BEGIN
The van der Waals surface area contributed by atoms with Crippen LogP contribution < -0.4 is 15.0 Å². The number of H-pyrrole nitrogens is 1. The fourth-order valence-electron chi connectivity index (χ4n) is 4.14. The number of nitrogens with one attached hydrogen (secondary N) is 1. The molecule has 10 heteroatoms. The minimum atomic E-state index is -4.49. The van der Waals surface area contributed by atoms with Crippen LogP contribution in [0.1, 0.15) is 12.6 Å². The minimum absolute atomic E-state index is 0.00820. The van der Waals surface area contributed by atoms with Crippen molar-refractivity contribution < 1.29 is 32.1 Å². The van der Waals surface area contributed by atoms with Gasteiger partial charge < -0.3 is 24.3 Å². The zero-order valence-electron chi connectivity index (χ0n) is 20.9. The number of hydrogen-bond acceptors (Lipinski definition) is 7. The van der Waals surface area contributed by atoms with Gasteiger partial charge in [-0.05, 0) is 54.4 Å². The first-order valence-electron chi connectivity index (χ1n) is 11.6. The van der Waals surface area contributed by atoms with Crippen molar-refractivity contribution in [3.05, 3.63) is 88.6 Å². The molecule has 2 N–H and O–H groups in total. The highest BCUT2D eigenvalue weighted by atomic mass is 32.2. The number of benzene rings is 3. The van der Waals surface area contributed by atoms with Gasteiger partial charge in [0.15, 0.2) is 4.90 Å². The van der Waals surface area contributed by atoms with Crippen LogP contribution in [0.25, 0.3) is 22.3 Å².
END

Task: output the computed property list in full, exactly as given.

The van der Waals surface area contributed by atoms with Crippen LogP contribution < -0.4 is 15.0 Å². The number of H-pyrrole nitrogens is 1. The fourth-order valence-electron chi connectivity index (χ4n) is 4.14. The number of nitrogens with one attached hydrogen (secondary N) is 1. The molecule has 10 heteroatoms. The minimum atomic E-state index is -4.49. The van der Waals surface area contributed by atoms with Crippen LogP contribution in [0.1, 0.15) is 12.6 Å². The minimum absolute atomic E-state index is 0.00820. The van der Waals surface area contributed by atoms with Crippen molar-refractivity contribution < 1.29 is 32.1 Å². The van der Waals surface area contributed by atoms with Gasteiger partial charge < -0.3 is 24.3 Å². The zero-order valence-electron chi connectivity index (χ0n) is 20.9. The number of hydrogen-bond acceptors (Lipinski definition) is 7. The van der Waals surface area contributed by atoms with Gasteiger partial charge in [-0.05, 0) is 54.4 Å². The first-order valence-electron chi connectivity index (χ1n) is 11.6. The van der Waals surface area contributed by atoms with Crippen molar-refractivity contribution in [3.05, 3.63) is 88.6 Å². The molecule has 2 N–H and O–H groups in total. The highest BCUT2D eigenvalue weighted by atomic mass is 32.2. The number of benzene rings is 3. The van der Waals surface area contributed by atoms with Gasteiger partial charge in [0.15, 0.2) is 4.90 Å². The van der Waals surface area contributed by atoms with Crippen LogP contribution in [0.25, 0.3) is 22.3 Å².